Where is your latest needless fan theory? Where is my latest exhaustive Batman dissection? How have you still not reacted to the most recent Bond film? Have you finally tired of comparing the 2016 election to your favorite action movies?
The answer to these questions is simple: I have been busy with other projects. One project, in particular: The Moonborn, an e-novel I will be self-publishing this November.
I have also been busy with another project: Wildcat, a short story I wrote years ago that I finally decided to dust off and self-publish. Here is its cover, created by artist Dusty Conley:
I wrote this story as a student at Denison University, and I think it’s the first thing I ever wrote that I still take pride in today.
At this point, it is worth asking an important question: what should we do with this information? Why does it matter which character from Batman has the most in common with Trump?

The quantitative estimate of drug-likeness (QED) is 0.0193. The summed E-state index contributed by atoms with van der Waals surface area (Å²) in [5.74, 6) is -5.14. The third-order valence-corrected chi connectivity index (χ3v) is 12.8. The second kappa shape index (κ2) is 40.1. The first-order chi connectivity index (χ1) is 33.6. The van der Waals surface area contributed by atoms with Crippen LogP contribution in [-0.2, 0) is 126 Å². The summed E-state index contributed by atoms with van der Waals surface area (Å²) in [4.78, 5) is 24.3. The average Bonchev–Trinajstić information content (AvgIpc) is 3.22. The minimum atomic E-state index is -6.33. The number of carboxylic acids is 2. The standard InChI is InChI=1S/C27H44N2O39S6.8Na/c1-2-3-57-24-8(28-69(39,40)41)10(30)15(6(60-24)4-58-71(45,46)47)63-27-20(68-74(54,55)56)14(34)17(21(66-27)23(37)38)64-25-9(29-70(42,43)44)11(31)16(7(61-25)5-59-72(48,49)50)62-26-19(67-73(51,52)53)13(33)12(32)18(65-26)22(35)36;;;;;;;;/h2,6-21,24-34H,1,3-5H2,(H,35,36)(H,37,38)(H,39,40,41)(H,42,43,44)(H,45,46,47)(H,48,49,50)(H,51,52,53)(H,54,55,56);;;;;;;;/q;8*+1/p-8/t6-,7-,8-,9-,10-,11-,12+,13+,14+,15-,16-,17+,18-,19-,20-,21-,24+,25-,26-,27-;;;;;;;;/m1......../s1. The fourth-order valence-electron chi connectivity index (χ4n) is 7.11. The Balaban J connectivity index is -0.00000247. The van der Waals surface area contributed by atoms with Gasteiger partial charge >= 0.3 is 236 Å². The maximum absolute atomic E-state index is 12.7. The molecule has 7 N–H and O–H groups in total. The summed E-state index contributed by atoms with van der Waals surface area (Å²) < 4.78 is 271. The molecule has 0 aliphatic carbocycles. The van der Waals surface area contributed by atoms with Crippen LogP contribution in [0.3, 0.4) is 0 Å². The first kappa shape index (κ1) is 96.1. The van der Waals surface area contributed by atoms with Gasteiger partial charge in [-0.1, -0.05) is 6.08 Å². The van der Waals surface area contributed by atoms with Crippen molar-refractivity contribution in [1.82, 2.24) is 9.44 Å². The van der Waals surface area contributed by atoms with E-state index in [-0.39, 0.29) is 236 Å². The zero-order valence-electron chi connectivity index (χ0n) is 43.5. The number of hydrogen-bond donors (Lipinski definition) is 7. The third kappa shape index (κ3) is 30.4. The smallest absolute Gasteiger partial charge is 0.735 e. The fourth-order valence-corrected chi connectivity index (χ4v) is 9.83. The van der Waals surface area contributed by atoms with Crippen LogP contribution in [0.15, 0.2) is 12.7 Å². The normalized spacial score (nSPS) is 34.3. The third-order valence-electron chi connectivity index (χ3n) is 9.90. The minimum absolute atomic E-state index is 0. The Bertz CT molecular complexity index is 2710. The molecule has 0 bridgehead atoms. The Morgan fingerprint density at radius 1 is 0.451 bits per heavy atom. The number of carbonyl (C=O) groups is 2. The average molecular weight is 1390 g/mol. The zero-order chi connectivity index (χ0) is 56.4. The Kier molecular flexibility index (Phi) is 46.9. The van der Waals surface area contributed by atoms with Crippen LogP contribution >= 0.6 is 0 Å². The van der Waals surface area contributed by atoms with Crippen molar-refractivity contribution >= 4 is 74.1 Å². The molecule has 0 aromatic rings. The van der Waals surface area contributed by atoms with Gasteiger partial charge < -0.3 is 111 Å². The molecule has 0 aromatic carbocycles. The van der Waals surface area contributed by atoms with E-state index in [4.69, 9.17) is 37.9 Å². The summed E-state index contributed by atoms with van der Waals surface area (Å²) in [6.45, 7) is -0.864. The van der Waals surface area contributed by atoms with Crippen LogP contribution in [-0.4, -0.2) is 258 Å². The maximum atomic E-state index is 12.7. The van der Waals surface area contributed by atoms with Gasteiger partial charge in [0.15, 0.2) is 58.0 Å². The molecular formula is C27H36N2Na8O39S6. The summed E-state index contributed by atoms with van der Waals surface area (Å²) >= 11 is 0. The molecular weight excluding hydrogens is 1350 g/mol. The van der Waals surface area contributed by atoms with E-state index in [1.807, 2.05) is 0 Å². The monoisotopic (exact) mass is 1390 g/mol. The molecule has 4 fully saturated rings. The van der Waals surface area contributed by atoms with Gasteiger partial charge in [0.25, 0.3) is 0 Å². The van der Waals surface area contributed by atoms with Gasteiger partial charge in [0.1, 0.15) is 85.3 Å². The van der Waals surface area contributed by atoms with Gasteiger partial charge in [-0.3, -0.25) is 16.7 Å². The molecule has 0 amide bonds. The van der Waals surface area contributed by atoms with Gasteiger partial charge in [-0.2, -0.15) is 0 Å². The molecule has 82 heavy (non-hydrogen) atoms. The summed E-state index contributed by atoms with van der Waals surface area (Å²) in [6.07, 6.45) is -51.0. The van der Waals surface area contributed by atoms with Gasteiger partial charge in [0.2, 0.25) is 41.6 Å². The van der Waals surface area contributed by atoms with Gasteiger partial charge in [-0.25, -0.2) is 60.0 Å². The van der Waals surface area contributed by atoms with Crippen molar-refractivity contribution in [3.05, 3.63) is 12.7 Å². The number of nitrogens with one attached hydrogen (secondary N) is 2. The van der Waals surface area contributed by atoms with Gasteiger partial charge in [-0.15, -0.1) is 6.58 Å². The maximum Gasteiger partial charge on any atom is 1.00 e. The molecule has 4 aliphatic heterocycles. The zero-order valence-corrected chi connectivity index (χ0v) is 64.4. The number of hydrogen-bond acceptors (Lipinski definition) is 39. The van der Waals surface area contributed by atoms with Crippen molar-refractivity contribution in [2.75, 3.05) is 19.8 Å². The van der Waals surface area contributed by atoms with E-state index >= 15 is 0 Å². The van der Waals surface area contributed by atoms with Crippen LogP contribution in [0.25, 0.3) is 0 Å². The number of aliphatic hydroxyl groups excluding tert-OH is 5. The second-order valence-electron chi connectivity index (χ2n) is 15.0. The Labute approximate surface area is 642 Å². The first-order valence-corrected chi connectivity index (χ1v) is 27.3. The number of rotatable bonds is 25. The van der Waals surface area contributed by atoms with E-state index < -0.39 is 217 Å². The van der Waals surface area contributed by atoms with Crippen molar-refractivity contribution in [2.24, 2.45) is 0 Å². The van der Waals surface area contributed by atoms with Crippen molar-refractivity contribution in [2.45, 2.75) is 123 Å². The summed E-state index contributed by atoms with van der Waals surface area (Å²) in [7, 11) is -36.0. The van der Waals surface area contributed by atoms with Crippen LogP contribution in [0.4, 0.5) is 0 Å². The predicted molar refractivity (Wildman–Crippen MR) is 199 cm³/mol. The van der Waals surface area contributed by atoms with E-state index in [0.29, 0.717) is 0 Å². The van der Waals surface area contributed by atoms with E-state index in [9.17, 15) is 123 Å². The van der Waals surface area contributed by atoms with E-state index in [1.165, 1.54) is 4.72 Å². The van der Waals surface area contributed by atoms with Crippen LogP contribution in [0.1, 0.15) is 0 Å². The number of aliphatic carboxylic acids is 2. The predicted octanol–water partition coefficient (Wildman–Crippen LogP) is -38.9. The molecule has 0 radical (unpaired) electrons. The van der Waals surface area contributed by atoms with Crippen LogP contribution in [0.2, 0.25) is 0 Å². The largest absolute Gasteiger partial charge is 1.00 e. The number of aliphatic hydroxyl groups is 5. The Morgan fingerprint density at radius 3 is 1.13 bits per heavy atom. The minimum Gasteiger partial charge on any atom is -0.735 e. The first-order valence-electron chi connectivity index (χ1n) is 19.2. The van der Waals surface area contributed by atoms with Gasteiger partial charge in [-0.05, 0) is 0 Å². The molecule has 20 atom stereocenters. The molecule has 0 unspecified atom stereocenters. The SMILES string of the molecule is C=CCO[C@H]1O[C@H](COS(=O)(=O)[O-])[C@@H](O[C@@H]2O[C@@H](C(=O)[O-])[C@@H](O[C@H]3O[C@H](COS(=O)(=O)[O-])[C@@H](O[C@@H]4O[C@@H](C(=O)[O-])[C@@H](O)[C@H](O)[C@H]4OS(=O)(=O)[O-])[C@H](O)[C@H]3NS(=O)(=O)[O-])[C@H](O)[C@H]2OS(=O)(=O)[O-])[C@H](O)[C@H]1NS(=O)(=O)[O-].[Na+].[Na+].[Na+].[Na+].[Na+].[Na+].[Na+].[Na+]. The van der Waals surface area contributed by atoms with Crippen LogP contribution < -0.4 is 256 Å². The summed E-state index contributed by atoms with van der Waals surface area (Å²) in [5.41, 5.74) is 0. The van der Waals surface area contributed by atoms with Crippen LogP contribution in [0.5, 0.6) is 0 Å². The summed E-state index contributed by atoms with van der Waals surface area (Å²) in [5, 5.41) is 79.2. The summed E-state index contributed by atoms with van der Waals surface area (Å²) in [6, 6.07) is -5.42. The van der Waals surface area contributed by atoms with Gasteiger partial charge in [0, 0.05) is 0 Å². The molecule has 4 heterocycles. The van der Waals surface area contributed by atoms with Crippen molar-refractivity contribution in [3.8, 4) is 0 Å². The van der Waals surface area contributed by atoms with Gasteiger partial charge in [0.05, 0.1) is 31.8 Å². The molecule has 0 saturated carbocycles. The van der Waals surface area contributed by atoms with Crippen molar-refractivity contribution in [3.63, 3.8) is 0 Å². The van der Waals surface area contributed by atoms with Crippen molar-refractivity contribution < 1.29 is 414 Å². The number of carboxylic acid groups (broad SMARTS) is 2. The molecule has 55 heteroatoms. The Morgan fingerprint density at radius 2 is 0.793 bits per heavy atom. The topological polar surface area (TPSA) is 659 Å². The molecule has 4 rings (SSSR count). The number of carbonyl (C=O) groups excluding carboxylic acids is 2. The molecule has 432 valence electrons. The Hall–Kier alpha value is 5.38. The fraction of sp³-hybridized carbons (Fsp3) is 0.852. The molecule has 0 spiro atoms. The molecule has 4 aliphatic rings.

But first: are there important Batman characters left to consider?
How much does Donald Trump resemble Lex Luthor?
Lex Luthor, while predominantly a Superman character rather than one of Batman’s friends or foes, resembles Trump in two significant ways: a) he’s a billionaire who b) runs for president (and, frighteningly, is elected) in the DC universe.
The two do share one other key characteristic: a hunger for power. However, Luthor is known for being two-faced, passing himself off as a thoughtful philanthropist (while secretly plotting and inventing.) As previously discussed in the Harvey Dent article, one of Trump’s traits, and potentially his only virtue, is that he is not duplicitous: he has repeatedly revealed his ugliness on the world stage. Continue reading “Which Batman Character Does Trump Resemble Most? Part 6: The Conclusion”→
The similarities between Trump and the Joker have been discussed here before, in response to an editorial by The Economist. But that was before the current series of “Which Batman Character Does Trump Resemble Most,” and was limited to the Joker as depicted by Heath Ledger in The Dark Knight.
Let’s take a step further and evaluate how much the Donald and the Joker (in all his various depictions) really resemble one another.
To begin with, both men have remarkably poor taste.